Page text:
105 species (Farjon 1998); see list
Podocarpus (pron.: //; from the Greek, podos, meaning "foot", and karpos, meaning "fruit") is a genus of conifers, the most numerous and widely distributed of the podocarp family Podocarpaceae. The 105 species of Podocarpus are evergreen shrubs or trees from 1-25 m (rarely to 40 m) in height. The leaves are 0.5-15 cm long, lanceolate to oblong, falcate (sickle-shaped) in some species, with a distinct midrib, and are arranged spirally, though in some species twisted to appear in two horizontal ranks. The cones have two to five fused scales, of which only one, rarely two, are fertile, each fertile scale with one apical seed. At maturity, the scales become berry-like, swollen, brightly coloured red to purple and fleshy, and are eaten by birds which then disperse the seeds in their droppings. The male (pollen) cones are 5-20 mm long, often clustered several together. Many species, though not all, are dioecious.
Podocarpus and the Podocarpaceae were endemic to the ancient supercontinent of Gondwana, which broke up into Africa, South America, India, Australia-New Guinea, New Zealand, and New Caledonia between 105 and 45 million years ago. Podocarpus is a characteristic tree of the Antarctic flora, which originated in the cool, moist climate of southern Gondwana, and elements of the flora survive in the humid temperate regions of the former supercontinent. As the continents drifted north and became drier and hotter, Podocarps and other members of the Antarctic flora generally retreated to humid regions, especially in Australia, where sclerophyll genera like Acacia and Eucalyptus became predominant, and the old Antarctic flora retreated to pockets that presently cover only 2% of the continent. As Australia drifted north toward Asia, the collision pushed up the Indonesian archipelago and the mountains of New Guinea, which allowed podocarp species to hop across the narrow straits into humid Asia, with P. macrophyllus reaching north to southern China and Japan. The flora of Malesia, which includes the Malay peninsula, Indonesia, the Philippines, and New Guinea, is generally derived from Asia but includes many elements of the old Gondwana flora, including several other genera in the Podocarpaceae (Dacrycarpus, Dacrydium, Falcatifolium, Nageia, Phyllocladus, and the Malesian endemic Sundacarpus), and also Agathis in the Araucariaceae.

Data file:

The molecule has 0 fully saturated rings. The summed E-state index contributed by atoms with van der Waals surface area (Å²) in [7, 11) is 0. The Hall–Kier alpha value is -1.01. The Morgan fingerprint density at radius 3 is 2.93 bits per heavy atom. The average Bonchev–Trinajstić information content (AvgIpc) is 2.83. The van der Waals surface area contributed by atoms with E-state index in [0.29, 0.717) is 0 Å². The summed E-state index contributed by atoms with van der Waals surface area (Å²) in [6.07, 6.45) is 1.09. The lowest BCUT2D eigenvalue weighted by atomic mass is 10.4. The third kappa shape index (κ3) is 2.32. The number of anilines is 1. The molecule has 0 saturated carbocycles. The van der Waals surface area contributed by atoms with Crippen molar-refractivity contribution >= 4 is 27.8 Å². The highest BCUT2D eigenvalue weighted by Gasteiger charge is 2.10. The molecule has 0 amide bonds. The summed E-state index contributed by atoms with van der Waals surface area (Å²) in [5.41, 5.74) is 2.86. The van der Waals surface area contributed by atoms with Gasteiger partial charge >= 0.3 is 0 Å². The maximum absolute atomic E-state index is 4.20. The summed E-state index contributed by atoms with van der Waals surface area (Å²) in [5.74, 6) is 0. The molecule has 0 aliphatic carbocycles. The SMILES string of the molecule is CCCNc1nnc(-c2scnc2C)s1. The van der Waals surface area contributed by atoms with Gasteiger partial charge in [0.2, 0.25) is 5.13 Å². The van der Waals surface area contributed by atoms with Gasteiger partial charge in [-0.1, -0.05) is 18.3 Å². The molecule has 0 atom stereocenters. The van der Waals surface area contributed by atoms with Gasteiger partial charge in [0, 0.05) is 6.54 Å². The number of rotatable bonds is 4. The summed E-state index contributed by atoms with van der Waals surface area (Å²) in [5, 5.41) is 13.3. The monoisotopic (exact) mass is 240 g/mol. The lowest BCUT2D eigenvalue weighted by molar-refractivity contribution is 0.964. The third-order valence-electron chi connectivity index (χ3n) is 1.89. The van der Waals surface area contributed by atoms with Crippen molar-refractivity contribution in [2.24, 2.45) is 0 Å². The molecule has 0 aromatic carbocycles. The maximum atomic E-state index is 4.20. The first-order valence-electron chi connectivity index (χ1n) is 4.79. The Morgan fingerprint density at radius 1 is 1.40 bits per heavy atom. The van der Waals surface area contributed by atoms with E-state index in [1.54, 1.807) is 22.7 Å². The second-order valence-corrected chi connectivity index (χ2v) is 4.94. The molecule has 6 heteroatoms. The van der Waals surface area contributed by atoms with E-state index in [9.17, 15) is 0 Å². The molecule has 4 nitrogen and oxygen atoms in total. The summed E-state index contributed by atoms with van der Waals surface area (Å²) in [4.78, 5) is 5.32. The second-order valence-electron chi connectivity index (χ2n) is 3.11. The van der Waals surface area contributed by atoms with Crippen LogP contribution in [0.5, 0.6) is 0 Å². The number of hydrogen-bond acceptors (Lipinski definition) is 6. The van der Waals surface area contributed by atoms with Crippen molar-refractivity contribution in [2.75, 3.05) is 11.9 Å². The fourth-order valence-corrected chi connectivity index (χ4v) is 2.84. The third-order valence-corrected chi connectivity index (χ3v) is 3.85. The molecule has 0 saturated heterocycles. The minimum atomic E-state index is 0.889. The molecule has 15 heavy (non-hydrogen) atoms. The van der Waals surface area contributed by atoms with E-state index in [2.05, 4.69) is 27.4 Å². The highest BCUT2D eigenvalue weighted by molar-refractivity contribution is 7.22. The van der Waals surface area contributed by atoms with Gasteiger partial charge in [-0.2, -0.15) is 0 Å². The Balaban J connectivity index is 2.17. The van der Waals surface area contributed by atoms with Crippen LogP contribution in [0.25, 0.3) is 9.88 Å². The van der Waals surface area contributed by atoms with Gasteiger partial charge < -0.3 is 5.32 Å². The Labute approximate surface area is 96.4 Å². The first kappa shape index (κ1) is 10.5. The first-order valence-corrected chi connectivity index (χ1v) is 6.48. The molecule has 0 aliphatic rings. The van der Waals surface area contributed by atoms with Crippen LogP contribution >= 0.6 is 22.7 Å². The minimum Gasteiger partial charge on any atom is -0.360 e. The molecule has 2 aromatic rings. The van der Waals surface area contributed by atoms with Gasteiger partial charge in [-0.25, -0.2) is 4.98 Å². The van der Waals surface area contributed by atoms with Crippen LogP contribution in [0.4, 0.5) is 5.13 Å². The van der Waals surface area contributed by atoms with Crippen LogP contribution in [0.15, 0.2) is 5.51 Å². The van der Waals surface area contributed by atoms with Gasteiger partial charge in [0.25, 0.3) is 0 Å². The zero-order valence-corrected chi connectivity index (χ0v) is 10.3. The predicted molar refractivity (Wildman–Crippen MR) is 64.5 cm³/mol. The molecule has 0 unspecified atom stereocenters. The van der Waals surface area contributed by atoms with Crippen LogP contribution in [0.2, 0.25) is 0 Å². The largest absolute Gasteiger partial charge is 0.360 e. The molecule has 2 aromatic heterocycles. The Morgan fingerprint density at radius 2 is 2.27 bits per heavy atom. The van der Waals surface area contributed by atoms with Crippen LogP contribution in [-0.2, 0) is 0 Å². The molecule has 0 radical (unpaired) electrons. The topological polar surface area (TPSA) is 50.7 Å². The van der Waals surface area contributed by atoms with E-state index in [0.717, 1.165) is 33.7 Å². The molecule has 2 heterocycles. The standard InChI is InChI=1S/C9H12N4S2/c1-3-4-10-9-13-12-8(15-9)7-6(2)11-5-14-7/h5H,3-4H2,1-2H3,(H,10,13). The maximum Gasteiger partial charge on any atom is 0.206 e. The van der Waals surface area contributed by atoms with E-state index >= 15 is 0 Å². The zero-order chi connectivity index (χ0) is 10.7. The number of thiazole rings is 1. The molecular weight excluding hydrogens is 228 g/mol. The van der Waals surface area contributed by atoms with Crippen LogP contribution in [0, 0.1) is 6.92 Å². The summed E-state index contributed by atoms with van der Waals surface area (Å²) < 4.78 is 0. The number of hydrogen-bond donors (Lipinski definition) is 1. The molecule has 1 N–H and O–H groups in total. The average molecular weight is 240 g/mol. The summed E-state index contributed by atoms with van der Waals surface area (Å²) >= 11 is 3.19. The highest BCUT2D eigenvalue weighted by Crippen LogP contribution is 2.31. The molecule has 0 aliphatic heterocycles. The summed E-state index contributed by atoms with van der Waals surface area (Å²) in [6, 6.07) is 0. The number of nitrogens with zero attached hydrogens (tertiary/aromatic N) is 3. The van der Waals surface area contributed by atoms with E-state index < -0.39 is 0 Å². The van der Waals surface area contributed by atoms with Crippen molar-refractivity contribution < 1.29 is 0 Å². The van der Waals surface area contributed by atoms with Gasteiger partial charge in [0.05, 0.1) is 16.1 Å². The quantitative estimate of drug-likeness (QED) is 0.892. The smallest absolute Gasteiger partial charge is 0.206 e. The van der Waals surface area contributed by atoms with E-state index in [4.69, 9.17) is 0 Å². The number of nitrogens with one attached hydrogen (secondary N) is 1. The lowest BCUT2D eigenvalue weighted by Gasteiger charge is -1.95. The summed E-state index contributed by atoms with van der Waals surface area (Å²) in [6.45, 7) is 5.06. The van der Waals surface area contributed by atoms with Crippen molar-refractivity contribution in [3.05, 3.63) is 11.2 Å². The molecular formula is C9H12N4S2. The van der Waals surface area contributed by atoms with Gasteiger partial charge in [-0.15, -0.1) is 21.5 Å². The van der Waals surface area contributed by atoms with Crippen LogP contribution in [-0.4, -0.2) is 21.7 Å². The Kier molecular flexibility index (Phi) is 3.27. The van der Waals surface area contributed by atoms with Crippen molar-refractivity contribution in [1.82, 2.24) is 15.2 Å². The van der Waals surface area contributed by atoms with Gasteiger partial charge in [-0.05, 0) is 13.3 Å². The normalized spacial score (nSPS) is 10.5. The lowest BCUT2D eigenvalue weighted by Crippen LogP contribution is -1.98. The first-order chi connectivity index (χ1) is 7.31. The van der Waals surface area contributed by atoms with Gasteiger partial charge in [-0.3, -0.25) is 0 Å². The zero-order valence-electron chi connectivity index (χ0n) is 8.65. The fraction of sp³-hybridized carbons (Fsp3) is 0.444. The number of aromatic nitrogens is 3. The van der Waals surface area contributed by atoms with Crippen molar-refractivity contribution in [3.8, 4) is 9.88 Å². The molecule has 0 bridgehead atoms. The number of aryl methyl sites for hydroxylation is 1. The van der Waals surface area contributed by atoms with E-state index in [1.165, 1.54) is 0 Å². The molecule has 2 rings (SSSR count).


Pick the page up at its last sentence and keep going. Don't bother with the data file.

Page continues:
There are two subgenera, subgenus Podocarpus and subgenus Foliolatus, distinguished by cone and seed morphology.
Subgenus Podocarpus. Cone not subtended by lanceolate bracts, seed usually with an apical ridge. Distributed in the temperate forests of Tasmania, New Zealand, southern Chile, with some species extending into the tropical highlands of Africa and the Americas.
Subgenus Foliolatus. Cone subtended by two lanceolate bracts ("foliola"), seed usually without an apical ridge. Generally tropical and subtropical distribution, concentrated in east and southeast Asia and Malesia, overlapping with subgenus Podocarpus in northeastern Australia and New Caledonia.